As organizational science increasingly explores diversity topics, some growing pains and misunderstandings are inevitable. Working and conducting research with any group in which one does not have a membership requires considerable preparation, specific skillsets (e.g., ensuring translation accuracy in cross-cultural research; ensuring participatory research), as well as cultural knowledge and humility in checking for own biases.
Most organizational researchers and practitioners are at least somewhat aware of this while working in international settings or with distinct ethnic groups within the society, even if much work is still needed. However, as exemplified by many well-intended studies, implicit ableism typically influences questions asked, terminology used, research design, results interpretation and proposed practical application.
An example is the study of leadership and disability. When leadership and disability are used in the same sentence, it is usually “How to better lead people with disabilities.” Although this may seem innocuous, this perspective both reflects and perpetuates ableism – as further illustrated by the glaring scarcity of research on supporting and developing people with disabilities toward leadership, and addressing societal and workplace discrimination that is a barrier to employment, inclusion at work, and advancement of highly talented individuals with disabilities.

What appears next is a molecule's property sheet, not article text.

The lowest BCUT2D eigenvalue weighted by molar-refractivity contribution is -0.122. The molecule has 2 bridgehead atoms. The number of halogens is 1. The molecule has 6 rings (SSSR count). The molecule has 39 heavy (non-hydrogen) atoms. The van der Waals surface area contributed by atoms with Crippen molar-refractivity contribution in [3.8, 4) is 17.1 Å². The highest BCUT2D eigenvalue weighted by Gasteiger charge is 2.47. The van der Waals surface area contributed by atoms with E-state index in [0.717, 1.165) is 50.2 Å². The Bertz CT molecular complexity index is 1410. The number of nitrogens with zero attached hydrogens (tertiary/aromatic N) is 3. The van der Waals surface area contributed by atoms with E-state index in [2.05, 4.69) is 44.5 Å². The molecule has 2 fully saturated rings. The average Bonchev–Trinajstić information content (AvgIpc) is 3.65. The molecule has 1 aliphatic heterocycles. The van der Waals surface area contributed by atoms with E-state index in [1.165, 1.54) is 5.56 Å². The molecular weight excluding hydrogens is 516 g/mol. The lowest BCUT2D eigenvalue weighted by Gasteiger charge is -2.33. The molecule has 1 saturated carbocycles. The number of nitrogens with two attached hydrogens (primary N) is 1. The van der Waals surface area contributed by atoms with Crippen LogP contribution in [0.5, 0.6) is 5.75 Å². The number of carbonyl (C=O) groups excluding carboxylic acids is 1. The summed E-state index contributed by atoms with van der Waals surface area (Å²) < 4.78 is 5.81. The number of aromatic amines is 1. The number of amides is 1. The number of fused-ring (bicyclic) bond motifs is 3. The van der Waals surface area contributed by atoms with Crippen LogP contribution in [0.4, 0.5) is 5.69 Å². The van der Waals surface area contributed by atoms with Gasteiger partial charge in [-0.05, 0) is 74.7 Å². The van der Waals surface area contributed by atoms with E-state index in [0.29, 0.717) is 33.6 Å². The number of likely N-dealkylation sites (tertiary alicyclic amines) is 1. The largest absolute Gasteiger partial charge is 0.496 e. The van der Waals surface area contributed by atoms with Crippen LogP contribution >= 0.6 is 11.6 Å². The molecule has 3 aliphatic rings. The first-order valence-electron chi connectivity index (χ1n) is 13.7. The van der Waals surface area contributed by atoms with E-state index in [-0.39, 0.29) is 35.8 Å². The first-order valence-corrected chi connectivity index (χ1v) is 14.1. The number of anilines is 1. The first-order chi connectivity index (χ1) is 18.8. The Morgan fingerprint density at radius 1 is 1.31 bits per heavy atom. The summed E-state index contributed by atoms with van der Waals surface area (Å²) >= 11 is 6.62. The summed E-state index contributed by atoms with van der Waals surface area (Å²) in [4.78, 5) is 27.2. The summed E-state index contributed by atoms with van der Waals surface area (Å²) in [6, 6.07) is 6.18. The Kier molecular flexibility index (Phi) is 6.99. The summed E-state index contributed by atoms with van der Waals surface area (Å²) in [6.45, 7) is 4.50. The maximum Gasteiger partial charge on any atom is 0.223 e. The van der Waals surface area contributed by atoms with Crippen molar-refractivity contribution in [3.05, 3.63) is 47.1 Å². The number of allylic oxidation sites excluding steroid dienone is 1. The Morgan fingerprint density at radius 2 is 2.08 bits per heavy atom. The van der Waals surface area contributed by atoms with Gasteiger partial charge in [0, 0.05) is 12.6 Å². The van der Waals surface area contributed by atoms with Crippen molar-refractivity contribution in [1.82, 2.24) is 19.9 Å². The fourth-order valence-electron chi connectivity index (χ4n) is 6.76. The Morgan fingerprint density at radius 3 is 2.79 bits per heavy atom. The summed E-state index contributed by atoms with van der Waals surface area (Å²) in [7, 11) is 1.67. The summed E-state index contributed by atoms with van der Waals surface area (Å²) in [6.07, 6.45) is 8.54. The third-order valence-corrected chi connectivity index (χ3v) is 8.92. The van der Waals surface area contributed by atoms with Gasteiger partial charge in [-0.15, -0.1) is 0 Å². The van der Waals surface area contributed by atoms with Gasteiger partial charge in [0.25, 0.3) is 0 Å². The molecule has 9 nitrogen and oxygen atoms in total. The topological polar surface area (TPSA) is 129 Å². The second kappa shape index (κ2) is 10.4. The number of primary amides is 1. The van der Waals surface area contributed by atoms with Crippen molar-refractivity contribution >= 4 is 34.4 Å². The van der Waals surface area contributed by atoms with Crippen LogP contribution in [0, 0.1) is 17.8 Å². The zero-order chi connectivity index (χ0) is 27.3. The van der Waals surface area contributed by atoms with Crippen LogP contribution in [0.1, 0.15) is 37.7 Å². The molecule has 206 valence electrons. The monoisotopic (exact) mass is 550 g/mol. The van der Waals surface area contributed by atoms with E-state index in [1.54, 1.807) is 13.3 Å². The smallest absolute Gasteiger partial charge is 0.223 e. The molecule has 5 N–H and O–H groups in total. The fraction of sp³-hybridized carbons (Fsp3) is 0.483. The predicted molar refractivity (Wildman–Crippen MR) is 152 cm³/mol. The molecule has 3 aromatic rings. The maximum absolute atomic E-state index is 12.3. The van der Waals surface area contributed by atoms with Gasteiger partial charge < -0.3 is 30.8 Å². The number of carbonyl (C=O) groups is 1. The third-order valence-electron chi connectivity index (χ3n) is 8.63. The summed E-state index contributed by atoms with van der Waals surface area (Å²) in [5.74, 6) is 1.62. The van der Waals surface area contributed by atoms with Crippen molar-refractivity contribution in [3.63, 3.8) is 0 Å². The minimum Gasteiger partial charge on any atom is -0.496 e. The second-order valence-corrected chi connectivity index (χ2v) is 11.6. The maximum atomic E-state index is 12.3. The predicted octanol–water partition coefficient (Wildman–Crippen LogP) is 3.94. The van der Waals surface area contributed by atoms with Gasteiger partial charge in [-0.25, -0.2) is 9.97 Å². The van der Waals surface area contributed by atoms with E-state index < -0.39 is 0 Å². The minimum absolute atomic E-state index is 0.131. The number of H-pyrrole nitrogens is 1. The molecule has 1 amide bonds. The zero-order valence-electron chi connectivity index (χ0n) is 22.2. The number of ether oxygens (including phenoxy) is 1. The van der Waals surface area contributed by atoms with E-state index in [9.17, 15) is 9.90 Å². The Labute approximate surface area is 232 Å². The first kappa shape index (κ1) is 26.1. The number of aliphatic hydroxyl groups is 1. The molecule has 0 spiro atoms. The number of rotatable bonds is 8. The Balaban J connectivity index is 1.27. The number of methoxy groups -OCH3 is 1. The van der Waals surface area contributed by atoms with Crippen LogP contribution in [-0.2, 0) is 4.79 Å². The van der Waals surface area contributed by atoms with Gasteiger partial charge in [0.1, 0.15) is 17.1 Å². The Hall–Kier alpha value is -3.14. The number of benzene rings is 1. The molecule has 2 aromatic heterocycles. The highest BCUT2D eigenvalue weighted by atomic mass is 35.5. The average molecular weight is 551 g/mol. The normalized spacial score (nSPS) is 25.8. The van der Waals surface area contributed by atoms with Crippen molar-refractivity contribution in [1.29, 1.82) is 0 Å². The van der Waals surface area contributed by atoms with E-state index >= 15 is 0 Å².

One of the sessions I attended at the recent Society for Industrial-Organizational Psychology Conference focused on doing better research with minority and underrepresented populations. Strategies included checking research questions for possible bias (e.g., “why are women more emotional” vs. “gender and emotion”), ensuring representation of the focal population in the research team, using the community-preferred terminology, and community consultation. These are fantastic strategies. Too bad disability was not represented in this excellent session. But it does not mean that those of us who teach research methods and help students with research design can’t do better. We can remember to check for a range of prejudices – ableism along with ageism, racism, sexism, xenophobia and other biases – and to model cultural and other types of humility.